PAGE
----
A single source of truth is critical, Mohit believes. Data is only valuable when institutions have a holistic view of data. “Are organisations able to manage, process and analyse the volume of data at hand? Is the Data standardised and interoperable? Can we make real-time intelligent decisions?”

Size, however, is not a barrier to the adoption of data, Mohit claims, as he shares the example of India’s application of centralised data.

There are several issues at hand. Firstly data has a shelf-life – not all data is valuable for eternity. Secondly, citizens are becoming more demanding and want service any time, anywhere and on any device. Organisations and government services need to adopt technology to keep up with rising expectations. Fundamentally, Satu Data will take time to happen.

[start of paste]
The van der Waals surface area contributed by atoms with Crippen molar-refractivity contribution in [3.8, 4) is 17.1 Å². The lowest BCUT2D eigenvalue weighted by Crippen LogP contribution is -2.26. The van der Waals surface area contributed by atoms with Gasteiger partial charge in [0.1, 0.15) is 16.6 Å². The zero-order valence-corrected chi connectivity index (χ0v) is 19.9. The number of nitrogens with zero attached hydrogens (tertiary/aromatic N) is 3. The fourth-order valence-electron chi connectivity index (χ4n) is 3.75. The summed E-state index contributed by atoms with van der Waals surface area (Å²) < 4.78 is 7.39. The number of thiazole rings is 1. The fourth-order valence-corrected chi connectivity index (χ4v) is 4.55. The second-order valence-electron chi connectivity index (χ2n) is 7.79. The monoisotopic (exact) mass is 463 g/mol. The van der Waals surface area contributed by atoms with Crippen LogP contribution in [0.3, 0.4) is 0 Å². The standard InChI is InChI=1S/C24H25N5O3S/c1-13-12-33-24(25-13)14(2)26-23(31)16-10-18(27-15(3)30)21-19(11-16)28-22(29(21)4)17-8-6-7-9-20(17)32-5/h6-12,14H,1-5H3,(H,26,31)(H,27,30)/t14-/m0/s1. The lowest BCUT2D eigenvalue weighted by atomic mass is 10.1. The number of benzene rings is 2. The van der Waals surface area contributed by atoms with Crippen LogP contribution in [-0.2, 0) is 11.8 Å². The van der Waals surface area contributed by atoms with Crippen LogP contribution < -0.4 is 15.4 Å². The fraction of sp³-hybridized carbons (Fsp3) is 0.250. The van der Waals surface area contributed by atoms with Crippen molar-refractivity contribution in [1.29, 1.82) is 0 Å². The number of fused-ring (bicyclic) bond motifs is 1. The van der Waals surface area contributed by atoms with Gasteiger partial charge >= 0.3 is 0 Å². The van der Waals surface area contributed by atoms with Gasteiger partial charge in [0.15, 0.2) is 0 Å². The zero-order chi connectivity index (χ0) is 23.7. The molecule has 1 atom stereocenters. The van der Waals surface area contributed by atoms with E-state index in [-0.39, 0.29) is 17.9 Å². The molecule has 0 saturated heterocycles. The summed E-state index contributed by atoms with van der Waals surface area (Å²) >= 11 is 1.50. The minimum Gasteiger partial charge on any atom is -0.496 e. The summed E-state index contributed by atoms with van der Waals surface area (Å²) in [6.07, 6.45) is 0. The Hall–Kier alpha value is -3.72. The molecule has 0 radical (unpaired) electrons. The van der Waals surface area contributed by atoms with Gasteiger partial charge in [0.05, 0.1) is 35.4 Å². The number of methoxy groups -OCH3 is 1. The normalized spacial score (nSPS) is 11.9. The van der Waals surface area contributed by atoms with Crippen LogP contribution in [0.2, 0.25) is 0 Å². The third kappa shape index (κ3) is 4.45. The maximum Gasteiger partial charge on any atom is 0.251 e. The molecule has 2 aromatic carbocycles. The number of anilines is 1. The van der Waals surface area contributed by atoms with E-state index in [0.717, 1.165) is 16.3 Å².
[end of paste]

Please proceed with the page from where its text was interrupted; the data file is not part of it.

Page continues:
Closing his address, Mohit strongly recommends organisations look for specialists to partner with. “Let the experts do what they do best,” Mohit urges. “It not only allows the best systems and infrastructure to be put in place but also frees up organisations to focus on their core.”

Harnessing technology in centralising data

Delvi Eka Putra: Data Management and Advanced Analytics to support Satu Data initiative

Delvi Eka Putra, Principal Pre-Sales Solutions Architect, SAS Indonesia spoke next about how Data Management and Advanced Analytics can help with mitigating the challenges of realising Satu Data.

He began by elaborating on the challenges of the Satu Data initiative. Firstly, there are diverse sources of data – central government, state institutions, ministries/non-ministries -across a widespread area, consisting of provinces and cities: